The origins of social inequality might lie in the remnants of ancient Eurasia's agricultural societies, according to an article recently published in the major science journal Nature.
Slight changes to the system for allocating deceased-donor kidneys could result in higher rates of organ procurement and lead to more kidney transplants across the country, according to new research co-authored by an Indiana University Kelley School of Business professor.
The American Dream of homeownership as the path to creating wealth may be due for a revision. A new study by faculty at Florida Atlantic University, Florida International University and the University of Wyoming finds that the property appreciation most homeowners expect when buying a home may be relatively meaningless in terms of building wealth.
Michael Ewens of Caltech and Richard Townsend of UC San Diego examined data for nearly 18,000 start-ups and found that companies started by women have a harder time finding funding because male investors prefer companies started by men.
Scientists have elucidated the Zika burden in a Brazilian metropolis. Their data indicate: the outbreak may be coming to an end and further outbreaks in the region seem unlikely. The study has also provided new evidence supporting the link between Zika infection during pregnancy and malformations in newborns. A third finding is important with regard to intervention measures: Zika virus infection predominantly affects poor regions.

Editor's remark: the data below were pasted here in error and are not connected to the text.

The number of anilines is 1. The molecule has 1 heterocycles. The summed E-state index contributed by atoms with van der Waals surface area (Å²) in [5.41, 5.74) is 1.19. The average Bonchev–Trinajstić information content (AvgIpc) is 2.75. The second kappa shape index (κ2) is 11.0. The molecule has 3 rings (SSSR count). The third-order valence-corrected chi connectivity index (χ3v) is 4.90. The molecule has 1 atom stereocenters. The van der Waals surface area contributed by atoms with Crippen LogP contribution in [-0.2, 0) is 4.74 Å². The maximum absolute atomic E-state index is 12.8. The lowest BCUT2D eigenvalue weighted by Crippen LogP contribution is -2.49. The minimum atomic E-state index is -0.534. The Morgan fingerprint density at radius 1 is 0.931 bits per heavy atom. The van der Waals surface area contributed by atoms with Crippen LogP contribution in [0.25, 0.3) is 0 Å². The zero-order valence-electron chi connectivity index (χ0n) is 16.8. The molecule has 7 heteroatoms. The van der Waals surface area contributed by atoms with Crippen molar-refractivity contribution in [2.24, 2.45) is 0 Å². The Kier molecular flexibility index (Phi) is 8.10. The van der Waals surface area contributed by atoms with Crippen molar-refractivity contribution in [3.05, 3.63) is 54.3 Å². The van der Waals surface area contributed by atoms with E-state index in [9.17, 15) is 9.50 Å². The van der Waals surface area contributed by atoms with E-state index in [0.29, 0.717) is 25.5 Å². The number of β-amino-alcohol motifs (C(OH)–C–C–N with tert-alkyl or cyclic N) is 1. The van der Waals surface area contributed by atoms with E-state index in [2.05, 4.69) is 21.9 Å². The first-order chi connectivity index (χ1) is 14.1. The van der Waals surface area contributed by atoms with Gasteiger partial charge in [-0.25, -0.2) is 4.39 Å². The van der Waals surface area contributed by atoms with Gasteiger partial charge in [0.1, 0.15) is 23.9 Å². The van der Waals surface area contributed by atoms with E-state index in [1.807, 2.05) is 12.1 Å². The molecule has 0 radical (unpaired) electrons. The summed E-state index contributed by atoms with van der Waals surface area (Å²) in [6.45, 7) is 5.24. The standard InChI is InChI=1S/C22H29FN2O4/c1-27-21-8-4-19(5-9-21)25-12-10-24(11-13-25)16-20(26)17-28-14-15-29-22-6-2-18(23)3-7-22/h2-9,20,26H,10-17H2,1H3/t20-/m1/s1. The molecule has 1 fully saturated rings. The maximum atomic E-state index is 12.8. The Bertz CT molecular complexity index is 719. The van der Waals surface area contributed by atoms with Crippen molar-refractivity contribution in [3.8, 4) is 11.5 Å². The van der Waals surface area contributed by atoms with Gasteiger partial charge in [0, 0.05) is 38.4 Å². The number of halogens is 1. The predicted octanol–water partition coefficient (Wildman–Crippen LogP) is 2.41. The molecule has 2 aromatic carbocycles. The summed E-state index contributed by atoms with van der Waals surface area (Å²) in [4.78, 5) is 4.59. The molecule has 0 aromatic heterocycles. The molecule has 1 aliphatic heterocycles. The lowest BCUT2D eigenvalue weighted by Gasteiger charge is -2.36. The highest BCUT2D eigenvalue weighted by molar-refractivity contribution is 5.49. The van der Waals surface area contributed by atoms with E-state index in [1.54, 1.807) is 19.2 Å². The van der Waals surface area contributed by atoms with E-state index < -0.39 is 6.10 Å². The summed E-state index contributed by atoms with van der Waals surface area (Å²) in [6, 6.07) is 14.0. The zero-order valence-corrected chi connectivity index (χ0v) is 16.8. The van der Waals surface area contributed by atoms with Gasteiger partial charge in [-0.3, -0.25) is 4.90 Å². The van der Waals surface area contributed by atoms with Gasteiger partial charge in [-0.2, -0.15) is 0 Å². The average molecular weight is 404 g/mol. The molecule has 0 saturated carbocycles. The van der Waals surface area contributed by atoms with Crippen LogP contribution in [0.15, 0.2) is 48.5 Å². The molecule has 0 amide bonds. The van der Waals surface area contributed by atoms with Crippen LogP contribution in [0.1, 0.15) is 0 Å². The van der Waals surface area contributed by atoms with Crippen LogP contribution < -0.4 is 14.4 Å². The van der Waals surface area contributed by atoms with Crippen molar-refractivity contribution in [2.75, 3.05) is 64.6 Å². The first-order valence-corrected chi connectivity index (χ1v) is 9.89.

Desk-based workers would like to spend less time sitting down and more time walking or doing physical activity as part of their working day, research published in the open-access journal BMC Research Notes suggests.
High quality preschool is one of the most effective means of preparing all children to succeed in school. This review of research indicates the need to expand our definitions of quality.
Researchers at Washington State University and 13 other institutions have found that the arc of prehistory bends towards economic inequality. In the largest study of its kind, the researchers saw disparities in wealth mount with the rise of agriculture, specifically the domestication of plants and large animals, and increased social organization.
Researchers have linked sitting for long periods of time to a number of health issues, including increased high blood pressure, high blood sugar, excess body fat and cholesterol. They also warn that prolonged sitting increases the risk of cardiovascular problems and cancer. What does this mean for organizations whose employees end up sitting for at least eight hours a day? Should they be held liable for harms caused to employees in sedentary workplaces?
Recent reports of sexual harassment committed by powerful men also highlight the failures of corporate compliance programs designed to protect employees. This is because few companies understand how their employees reach unethical and illegal decisions or have compliance strategies aimed at curbing them.